When someone gives you something for free, you take it and run!
Question: “Goodwill, or do you want it?” Answer: “Umm, yes please!”
And this is the story of the tiny little table makeover.
Most of my coworkers know that I love to paint and rescue unloved furniture. That’s how this little cutie fell into my lap. This table was getting donated and I graciously took it – It just needed a little love. I’m fairly certain it’s an old cigar table – the tiny door and the carrying handle on top make me think that (plus I googled “cigar table” and I saw several that look like this one). And I could be 100% wrong, but either way, this one was getting re-homed and I was the lucky winner. My sister has been searching for a tiny table for quite a while and this is just perfect.
This is the perfect kind of project if you’re just starting out or trying to experiment. This guy was in pretty good shape to start with – He just needed some cosmetic improvement.
For something simple like this table, start by cleaning it good. This is my favorite cleaner that you can get off the shelf at Lowes:
Decide if you are going to sand it or not – If I’m hoping to get a super smooth finish with no distressing, sanding is a must. Unless you are using chalk paint or another type of “no prep required” paint. I mainly paint with latex paint right now, so usually I’m sanding. However, for this little guy, I didn’t. I skipped the sanding because I knew I wanted a chippy/distressed look. It’s an old table and has great details on the legs, handles, and door that will stand out when distressed. So I cleaned him good and he was ready for the next step. Remove all the hardware. If you don’t, do not pass GO, and do not collect $200. Especially if you have an old cool piece, you definitely do not want to paint over the hardware. This includes hinges, pulls, knobs…This is my new favorite tool for this step:
However, if you don’t have this, no problem. A regular screwdriver will work – it will just require a little more elbow grease. Old screws can be pretty set in their ways and not want to come out. If you are working with something with lots of drawers/doors..it’s helpful to use ziplock baggies and label everything so it goes back together right. I even take pictures of hinges so I know exactly how to put them back on. Nothing worse that getting 99% of the screws in and realizing it’s upside down or backwards. Clearly this has happened to me a time or two. Anyway – onto the fun part!
I was painting this one inside so I laid down a drop cloth (I prefer the canvas ones over the plastic), got my trusty risers out (old scraps of wood from a previous project), and now it’s time to paint! I had some leftover light grey paint in the garage and I wish I knew the name or color or what I even used it for, but no clue. It’s been out there a while. I painted one light coat with a 2 inch brush. Normally, I use a bigger brush, but this little guy was pretty small and had thin legs so smaller was better for this one. Purdy and Wooster brushes are my go to brushes for painting. You’ll find if you go the cheapo route on choosing brushes, you’ll be left with a lot of bristles in your new masterpiece.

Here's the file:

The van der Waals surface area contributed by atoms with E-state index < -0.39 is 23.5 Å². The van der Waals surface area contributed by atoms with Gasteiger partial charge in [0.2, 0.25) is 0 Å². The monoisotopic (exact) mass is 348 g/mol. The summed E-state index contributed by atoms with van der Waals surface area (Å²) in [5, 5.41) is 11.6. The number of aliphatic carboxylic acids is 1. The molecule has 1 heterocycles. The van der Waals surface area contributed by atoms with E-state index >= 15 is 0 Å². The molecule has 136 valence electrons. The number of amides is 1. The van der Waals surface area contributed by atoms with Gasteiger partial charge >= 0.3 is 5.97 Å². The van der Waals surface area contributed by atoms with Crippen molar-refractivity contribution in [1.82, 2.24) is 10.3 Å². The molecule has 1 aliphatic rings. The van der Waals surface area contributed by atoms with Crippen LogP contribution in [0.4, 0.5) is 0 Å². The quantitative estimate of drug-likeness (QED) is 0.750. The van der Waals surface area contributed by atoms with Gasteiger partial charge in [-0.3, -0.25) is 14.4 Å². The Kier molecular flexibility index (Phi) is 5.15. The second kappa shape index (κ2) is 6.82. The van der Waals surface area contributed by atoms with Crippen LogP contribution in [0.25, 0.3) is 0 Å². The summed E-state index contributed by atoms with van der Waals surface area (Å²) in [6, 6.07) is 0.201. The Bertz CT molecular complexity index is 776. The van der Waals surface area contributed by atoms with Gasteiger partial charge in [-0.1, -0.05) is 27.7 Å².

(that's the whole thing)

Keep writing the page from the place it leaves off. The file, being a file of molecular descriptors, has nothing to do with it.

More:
Let this dry according to the paint instructions (or if you’re like me, you get impatient and wait about half that time. However, if you are hoping for a flawless finish and you actually want the paint to cure properly, follow directions. For this, I started the second coat too soon on this one and some of the previous paint lifted right off. But, again, this is a distressed piece, so I didn’t mind.
I let this dry overnight and then moved him outside to sand. I try to keep an assortment of sanding blocks on hand in fine, medium, and coarse. For small projects like this, it is easy to sand by hand. No need for an electric sander and it wouldn’t be ideal for a small piece like this anyway.
I sanded around the edges, the details on the door, and the handle. Try to pick places that would naturally get scuffed during years of use. The distressing helps to bring out the pretty details. Just start slow and step back and look at it every now and then to see if you want to keep going.
For something like this piece, distressing is ideal. It wasn’t flawless and had some bumps and blemishes. Those bumps and blemishes make for a perfectly distressed table!
And that’s it! This paint is a satin finish so it doesn’t necessarily have to have a topcoat. If you do want to use a topcoat and you are putting it over a light color paint, make sure not to use an oil based topcoat. It will yellow over time. Satin latex paint generally dries to a nice durable finish so if it’s a piece that won’t get banged around much, I skip the topcoat. If you are doing a dresser or chairs, definitely add a protective coating of some kind.
Add some decorative pretties and you’ve got a new table in just a few hours.
Total time – 3 hours
Total cost – Free!